Story image

Kiwis embrace age-diverse workforces, but communication needs work

22 Aug 2018

The New Zealand Government predicts that a quarter of the country’s workforce will be aged 55 or older by 2020, and businesses will be able to reap those rewards.

Randstad’s latest Workmonitor research says that New Zealanders prefer age-diverse and multigenerational teams, which hints that age may not matter in the workplace anymore.

The research shows that 88% of 678 polled respondents say they prefer working as a multigenerational team (10-15 years age difference), while 83% say that businesses with age-diverse teams come up with more innovative ideas and solutions.

The most common sectors that embrace age diversity include general business (95%), education (95%), and construction (92%).

According to RiseSmart Australia and New Zealand’s executive practice director Nan Dow, many Kiwis are working in an environment that manages up to five generations of workers.

Dow says that a workforce culture that brings out the best across all generations can provide competitive advantage. This is because customers are diverse so an employee base that reflects that diversity can relate to customers’ needs.

“These generational differences are quite literally the ‘future of work’ and having such a rich and diverse talent pool can be a huge advantage for businesses. In order to create a positive culture that gets work done, businesses need to encourage employees to look beyond preconceived stereotypes and bias.”

More than half (56%) of Kiwis feel that younger employees have more opportunities for career progression than older workers, and 48% believe that the generations are treated differently by managers.

Chorus OD advisor Phillippa Powell explains that multigenerational collaboration is important for unlocking creativity and problem solving within projects.

“Having a diverse range of ages also helps us to relate to our customer base. Millennials and younger employees provide new skills and ideas which are essential in the telco industry as technology continues to evolve. Mature workers are also a highly skilled and valued group of people. Their substantial technical and specialist expertise means they can share knowledge and act as mentors for our younger workforce,” Powell explains.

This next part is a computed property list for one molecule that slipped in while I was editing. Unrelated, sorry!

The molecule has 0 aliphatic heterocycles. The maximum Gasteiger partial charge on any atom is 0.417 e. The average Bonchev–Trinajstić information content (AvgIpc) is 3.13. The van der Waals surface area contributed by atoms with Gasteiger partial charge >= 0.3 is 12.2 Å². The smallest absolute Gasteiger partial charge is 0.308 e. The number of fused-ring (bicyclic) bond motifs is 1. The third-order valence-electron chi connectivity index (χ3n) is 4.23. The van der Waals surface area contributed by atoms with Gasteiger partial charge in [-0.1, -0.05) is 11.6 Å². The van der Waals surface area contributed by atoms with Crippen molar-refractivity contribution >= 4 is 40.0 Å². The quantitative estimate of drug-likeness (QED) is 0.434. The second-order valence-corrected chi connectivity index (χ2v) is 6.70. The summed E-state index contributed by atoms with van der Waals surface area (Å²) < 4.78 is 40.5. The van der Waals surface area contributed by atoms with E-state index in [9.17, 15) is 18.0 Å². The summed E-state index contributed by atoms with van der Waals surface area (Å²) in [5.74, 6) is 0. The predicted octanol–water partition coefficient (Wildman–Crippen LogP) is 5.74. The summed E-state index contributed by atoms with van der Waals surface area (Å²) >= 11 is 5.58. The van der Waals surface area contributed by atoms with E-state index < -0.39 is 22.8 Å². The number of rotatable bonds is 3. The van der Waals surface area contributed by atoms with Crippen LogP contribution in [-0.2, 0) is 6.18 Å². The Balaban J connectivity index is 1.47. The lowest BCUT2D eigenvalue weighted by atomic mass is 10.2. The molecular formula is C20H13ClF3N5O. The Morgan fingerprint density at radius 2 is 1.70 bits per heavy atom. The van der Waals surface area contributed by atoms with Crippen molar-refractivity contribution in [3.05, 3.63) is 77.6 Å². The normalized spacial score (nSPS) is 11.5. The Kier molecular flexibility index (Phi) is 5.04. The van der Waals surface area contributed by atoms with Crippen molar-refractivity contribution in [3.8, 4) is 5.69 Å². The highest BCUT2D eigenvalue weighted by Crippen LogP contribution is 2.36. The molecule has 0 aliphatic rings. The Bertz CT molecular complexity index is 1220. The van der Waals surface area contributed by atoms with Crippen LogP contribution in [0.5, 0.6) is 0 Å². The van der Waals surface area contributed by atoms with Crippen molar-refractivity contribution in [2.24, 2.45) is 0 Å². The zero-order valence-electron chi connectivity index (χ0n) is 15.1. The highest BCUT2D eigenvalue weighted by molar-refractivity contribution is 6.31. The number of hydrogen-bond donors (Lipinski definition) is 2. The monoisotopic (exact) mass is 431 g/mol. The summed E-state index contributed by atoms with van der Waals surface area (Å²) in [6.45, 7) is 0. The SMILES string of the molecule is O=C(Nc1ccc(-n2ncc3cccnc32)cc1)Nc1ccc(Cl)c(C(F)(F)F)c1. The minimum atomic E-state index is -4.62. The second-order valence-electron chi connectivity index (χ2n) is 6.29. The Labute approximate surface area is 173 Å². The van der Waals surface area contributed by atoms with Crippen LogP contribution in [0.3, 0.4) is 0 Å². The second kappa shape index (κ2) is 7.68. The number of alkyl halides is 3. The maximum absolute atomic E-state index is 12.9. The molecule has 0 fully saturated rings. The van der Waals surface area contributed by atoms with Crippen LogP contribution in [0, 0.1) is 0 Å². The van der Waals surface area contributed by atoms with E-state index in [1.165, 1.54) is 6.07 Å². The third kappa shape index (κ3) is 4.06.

The research also found that 86% of respondents say it doesn’t matter how old their direct manager is, as long as they are inspirational. 79% believe managers must be talented at working across generations, and 76% believes their manager cares about their career opportunities. However, 61% prefer that their manager is older than themselves.

Workplace communication still needs some work, with 18% of those aged between 18-34 having trouble communicating with workers who aren’t from their generation. Only 13% of those aged 45-67 had the same concerns.

“Our study found that 75 percent of Kiwis believe the way we communicate is one of the biggest differences within multi-generational workforces,” comments Randstad New Zealand country director Katherine Swan.

“An example of where we see this is during the recruitment process. Most people forget their target audience. Different demographics should be aware of contrasting communications styles that are expected and appropriate within the workplace, this includes different formats, media, regularity of communications and appropriate terminology.”

Swan says people can overcome these challenges by seeking advice from an industry expert or mentor who can review CVs and conduct mock interviews. This can help people to present themselves in an authentic and appropriate way.

Need the perfect flatmate? AI can help
A Kiwi entrepreneur has developed a flatmate-finding service called Mogeo, which is an algorithm that matches people to the perfect flatmates.
GoCardless to double A/NZ team by end of year
With a successful E round of investment and continuing organic growth globally, the debit network platform company aims to expand its local presence.
NZ’s Maori innovators are on the rise
“More iwi investors need to recognise that these sectors will provide the high-value jobs our children need."
Phone ringing? This biohack wants you to bite down and ChewIt
So your phone’s ringing, but instead of swiping right or pushing a Bluetooth button you bite down on a tiny piece of tech that sits in your mouth.
How big data can revolutionise NZ’s hospitals
Miya Precision is being used across 17 wards and the emergency department at Palmerston North Hospital.
Time's up, tax dodgers: Multinational tech firms may soon pay their dues
Multinational tech and digital services firms may no longer have a free tax pass to operate in New Zealand. 
Spark’s new IoT network reaches 98% of New Zealand
Spark is the first company to confirm the nationwide completion of a Cat-M1 network in New Zealand.
WhatsApp users warned to change voicemail PINs
Attackers are allegedly gaining access to users’ WhatsApp accounts by using the default voicemail PIN to access voice authentication codes.